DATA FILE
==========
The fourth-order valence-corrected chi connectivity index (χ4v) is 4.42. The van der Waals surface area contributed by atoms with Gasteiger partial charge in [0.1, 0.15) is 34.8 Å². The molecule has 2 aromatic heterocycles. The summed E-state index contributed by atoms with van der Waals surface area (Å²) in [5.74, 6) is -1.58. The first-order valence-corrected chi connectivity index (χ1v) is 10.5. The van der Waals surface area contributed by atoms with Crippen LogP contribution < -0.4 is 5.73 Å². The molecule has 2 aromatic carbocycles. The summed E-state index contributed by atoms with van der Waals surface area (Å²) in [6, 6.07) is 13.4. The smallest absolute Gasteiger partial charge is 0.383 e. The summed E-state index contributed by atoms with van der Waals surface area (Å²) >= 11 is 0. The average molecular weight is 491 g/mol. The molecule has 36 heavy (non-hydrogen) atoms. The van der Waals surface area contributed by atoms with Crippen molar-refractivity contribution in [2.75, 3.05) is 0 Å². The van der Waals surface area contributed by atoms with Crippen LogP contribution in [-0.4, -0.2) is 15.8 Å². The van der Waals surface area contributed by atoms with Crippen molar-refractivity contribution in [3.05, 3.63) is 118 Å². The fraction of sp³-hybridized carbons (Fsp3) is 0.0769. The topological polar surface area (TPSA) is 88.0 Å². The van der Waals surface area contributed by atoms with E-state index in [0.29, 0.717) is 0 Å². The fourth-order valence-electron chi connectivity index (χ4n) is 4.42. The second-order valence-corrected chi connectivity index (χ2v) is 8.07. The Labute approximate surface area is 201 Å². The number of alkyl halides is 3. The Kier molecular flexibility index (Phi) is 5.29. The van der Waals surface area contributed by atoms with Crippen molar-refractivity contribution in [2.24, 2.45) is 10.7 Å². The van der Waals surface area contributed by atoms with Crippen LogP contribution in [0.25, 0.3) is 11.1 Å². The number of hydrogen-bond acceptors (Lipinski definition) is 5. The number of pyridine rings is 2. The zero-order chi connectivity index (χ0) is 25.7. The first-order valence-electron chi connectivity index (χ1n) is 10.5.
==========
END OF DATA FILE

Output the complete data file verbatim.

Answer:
The fourth-order valence-corrected chi connectivity index (χ4v) is 4.42. The van der Waals surface area contributed by atoms with Gasteiger partial charge in [0.1, 0.15) is 34.8 Å². The molecule has 2 aromatic heterocycles. The summed E-state index contributed by atoms with van der Waals surface area (Å²) in [5.74, 6) is -1.58. The first-order valence-corrected chi connectivity index (χ1v) is 10.5. The van der Waals surface area contributed by atoms with Crippen LogP contribution < -0.4 is 5.73 Å². The molecule has 2 aromatic carbocycles. The summed E-state index contributed by atoms with van der Waals surface area (Å²) in [6, 6.07) is 13.4. The smallest absolute Gasteiger partial charge is 0.383 e. The summed E-state index contributed by atoms with van der Waals surface area (Å²) >= 11 is 0. The average molecular weight is 491 g/mol. The molecule has 36 heavy (non-hydrogen) atoms. The van der Waals surface area contributed by atoms with Crippen molar-refractivity contribution in [2.75, 3.05) is 0 Å². The van der Waals surface area contributed by atoms with Crippen LogP contribution in [-0.4, -0.2) is 15.8 Å². The van der Waals surface area contributed by atoms with Crippen molar-refractivity contribution in [3.05, 3.63) is 118 Å². The fraction of sp³-hybridized carbons (Fsp3) is 0.0769. The topological polar surface area (TPSA) is 88.0 Å². The van der Waals surface area contributed by atoms with E-state index in [0.29, 0.717) is 0 Å². The fourth-order valence-electron chi connectivity index (χ4n) is 4.42. The second-order valence-corrected chi connectivity index (χ2v) is 8.07. The Labute approximate surface area is 201 Å². The number of alkyl halides is 3. The Kier molecular flexibility index (Phi) is 5.29. The van der Waals surface area contributed by atoms with Crippen molar-refractivity contribution in [2.24, 2.45) is 10.7 Å². The van der Waals surface area contributed by atoms with Crippen LogP contribution in [0.25, 0.3) is 11.1 Å². The number of hydrogen-bond acceptors (Lipinski definition) is 5. The number of pyridine rings is 2. The zero-order chi connectivity index (χ0) is 25.7. The first-order valence-electron chi connectivity index (χ1n) is 10.5.